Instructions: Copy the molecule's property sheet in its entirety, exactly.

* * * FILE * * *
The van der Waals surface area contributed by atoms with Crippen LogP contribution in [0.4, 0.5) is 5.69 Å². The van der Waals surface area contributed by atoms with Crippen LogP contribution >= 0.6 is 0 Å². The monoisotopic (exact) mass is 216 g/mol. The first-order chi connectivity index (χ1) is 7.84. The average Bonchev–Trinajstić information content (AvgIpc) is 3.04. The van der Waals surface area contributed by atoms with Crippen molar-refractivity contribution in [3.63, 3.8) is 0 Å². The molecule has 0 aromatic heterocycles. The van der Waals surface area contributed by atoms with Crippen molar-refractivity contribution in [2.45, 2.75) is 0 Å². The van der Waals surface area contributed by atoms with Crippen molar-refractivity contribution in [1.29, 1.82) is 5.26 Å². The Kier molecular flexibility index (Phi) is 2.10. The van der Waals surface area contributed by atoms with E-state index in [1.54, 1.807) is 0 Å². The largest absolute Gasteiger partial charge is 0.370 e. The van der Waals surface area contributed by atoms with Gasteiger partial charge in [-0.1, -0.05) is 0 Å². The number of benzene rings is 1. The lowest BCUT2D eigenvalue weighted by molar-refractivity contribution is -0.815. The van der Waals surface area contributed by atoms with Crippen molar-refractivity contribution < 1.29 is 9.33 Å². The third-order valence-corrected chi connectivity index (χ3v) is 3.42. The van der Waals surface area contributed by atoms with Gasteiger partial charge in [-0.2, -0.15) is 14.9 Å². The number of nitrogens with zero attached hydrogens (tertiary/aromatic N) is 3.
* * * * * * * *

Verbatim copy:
The van der Waals surface area contributed by atoms with Crippen LogP contribution in [0.4, 0.5) is 5.69 Å². The van der Waals surface area contributed by atoms with Crippen LogP contribution >= 0.6 is 0 Å². The monoisotopic (exact) mass is 216 g/mol. The first-order chi connectivity index (χ1) is 7.84. The average Bonchev–Trinajstić information content (AvgIpc) is 3.04. The van der Waals surface area contributed by atoms with Crippen molar-refractivity contribution in [3.63, 3.8) is 0 Å². The molecule has 0 aromatic heterocycles. The van der Waals surface area contributed by atoms with Crippen molar-refractivity contribution in [2.45, 2.75) is 0 Å². The van der Waals surface area contributed by atoms with Crippen molar-refractivity contribution in [1.29, 1.82) is 5.26 Å². The Kier molecular flexibility index (Phi) is 2.10. The van der Waals surface area contributed by atoms with E-state index in [1.54, 1.807) is 0 Å². The largest absolute Gasteiger partial charge is 0.370 e. The van der Waals surface area contributed by atoms with Gasteiger partial charge in [-0.1, -0.05) is 0 Å². The number of benzene rings is 1. The lowest BCUT2D eigenvalue weighted by molar-refractivity contribution is -0.815. The van der Waals surface area contributed by atoms with Crippen molar-refractivity contribution < 1.29 is 9.33 Å². The third-order valence-corrected chi connectivity index (χ3v) is 3.42. The van der Waals surface area contributed by atoms with Gasteiger partial charge in [-0.2, -0.15) is 14.9 Å². The number of nitrogens with zero attached hydrogens (tertiary/aromatic N) is 3.